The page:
Friday, June 17, 2011

It's Jaai

I have a love-hate relationship with A. R. Rahman. I love him because he made people forget a very popular nickname of mine: Jai Mata Di. I hate him because he gave me another: Jai Ho. (Pretend you know nothing about rap.)

The worst part is that I cannot legitimately blame anyone. My lawyer will simply look all crestfallen and tell me, in a nearly inaudible whisper, that my name is indeed spelt Jai. Officially. On all the documents that matter. But it is spelt Jaai on Facebook, I'll tell him loudly. What's Facebook? he'll say. I'll fire him.

I don't deny that it is an excellent conversation-starter.
Hi, my name is Jaai.
How do you spell it?
*awkward smile*

And this is how introdutions happen:
Hey, meet my friend Jaai. Her name is spelt J-A-I. *maniacal laugh*

Sigh. I'll get back at you all.

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Sunday, June 12, 2011

What makes your life interesting?

Maybe it is because colleges are reopening shortly and I have done nothing at all of any consequence during the holidays, but I'm thinking a lot about whether my time on earth has been, will be, worth anything.

When one thinks about what makes one's life interesting, one usually remembers one particular habit, achievement, memory or person. What if that habit, achievement, memory or person did not exist? Would your life still be interesting? Would it, for example, make a fascinating, or at least inspirational, book? Have you any funny or thrilling anecdotes to one day tell your grandchildren? Could you rival How I Met Your Mother?

Philantrophy is a possible answer. I remember attending this Philosophy lecture where we all agreed that one good deed done everyday can make the world a better place to live in. It can also make your life a more eligible topic for conversation.

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Wednesday, June 08, 2011

How to get admission into the college of your choice

Or do anything at all, really. Five foolproof methods:

1.) Get caught by customs officials: Try to carry super-expensive shoes or sackfuls of jewellery out of the airport. Get investigated by customs officials and praise them for good measure. Get printed. Now you are famous enough to bag a management seat.

2.) Watch an India versus West Indies match: You'll immediately be catapulted into the rarest of rare status. Get in through the sports quota.

3.) Demand an environment quota: and insist you must get a seat though it because you wrote a blog post on World Environment Day.

4.) Throw a shoe at the admissions official, and miss: Not the expensive shoe you carried out of the airport, though. Get media attention and cry in front of the cameras. Say you are a journalist in the making. Your admission process will be magically completed.

5.) Go on a hunger strike: Ensure that you have less than 50,000 followers or the government will beat them up. Demand a fundamental right to admission in your preferred college. You'll get it.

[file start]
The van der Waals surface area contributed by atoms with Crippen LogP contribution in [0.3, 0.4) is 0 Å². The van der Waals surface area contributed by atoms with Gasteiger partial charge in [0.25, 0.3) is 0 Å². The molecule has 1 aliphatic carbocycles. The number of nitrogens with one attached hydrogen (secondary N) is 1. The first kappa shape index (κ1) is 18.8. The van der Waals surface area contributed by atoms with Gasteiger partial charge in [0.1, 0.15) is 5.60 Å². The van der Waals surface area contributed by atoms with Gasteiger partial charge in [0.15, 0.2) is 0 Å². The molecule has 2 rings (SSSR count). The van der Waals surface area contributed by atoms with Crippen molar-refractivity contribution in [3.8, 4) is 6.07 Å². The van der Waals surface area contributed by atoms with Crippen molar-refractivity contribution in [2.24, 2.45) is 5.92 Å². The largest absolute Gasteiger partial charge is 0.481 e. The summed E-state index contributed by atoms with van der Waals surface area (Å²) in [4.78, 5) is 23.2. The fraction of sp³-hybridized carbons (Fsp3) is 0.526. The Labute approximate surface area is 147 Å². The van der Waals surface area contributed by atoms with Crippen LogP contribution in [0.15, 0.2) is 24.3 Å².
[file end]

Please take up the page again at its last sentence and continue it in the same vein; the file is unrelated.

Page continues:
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Sunday, June 05, 2011

All that Baba-ness

Don't you see a similarity between Baba Ramdev advocating good morals and Chetan Bhagat writing an article on how to improve your English? I can, however, tolerate bad English much better than I can tolerate someone becoming rich in the name of spirituality.

As for accepting the support of Khap panchayats, that alone ought to discredit the Baba. The Khap panchayats directly order the cold-blooded killing of young people who marry within their gotra. Of course the government hasn't done anything about them, behaving as it is like a schoolteacher and grandmother rolled into one: you can't drink until you're 25 (that's just the Maharashtra government, I concede) and you can't ever marry according to your will.

Quitting the rambling, though, Baba Ramdev is behaving a lot like an unscrupulous politician, only caring about support and not about from where he gets it. The number of "jeeps arriving from Haryana" seems more important than his actual demands. We do have one thing to be thankful about: his farce lends more gravity to the Hazare campaign, perhaps because of the contrast.

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Friday, June 03, 2011

It's raining, it's raining...

It's June, and the monsoons are almost here. In a few days the rain will drown every other sound. You will look out of your balcony and find the world mysterious and shrouded; only masked, though, because everything is still the same, people are going to work and going for movies.

There will be rain songs on the radio on the first day but you will eventually tire of them. Artists and poets will revel in the inspiration. A broken heart will run into many editions, quoting Oscar Wilde.

There will be people whose roofs leak and people who have no roofs at all, and these people will curse the rain. There will be children battling fever or something more sinister, and there will be children playing in the rain, laughing.

A few people will walk slowly in the streets, giving the rain every opportunity to cleanse them, praying for it to do so. Bikers feeling brave will fly past them. Trains will run with their doors and windows closed.

Colourful umbrellas will resist grey skies, and deep down, everyone will be glad, because the monsoons are eventful, and that is what this city thrives on.

P.S. : Deviating from usual policy, I am supporting violence: the death sentence handed out for an honour killing. Also traffic police being provided arms.
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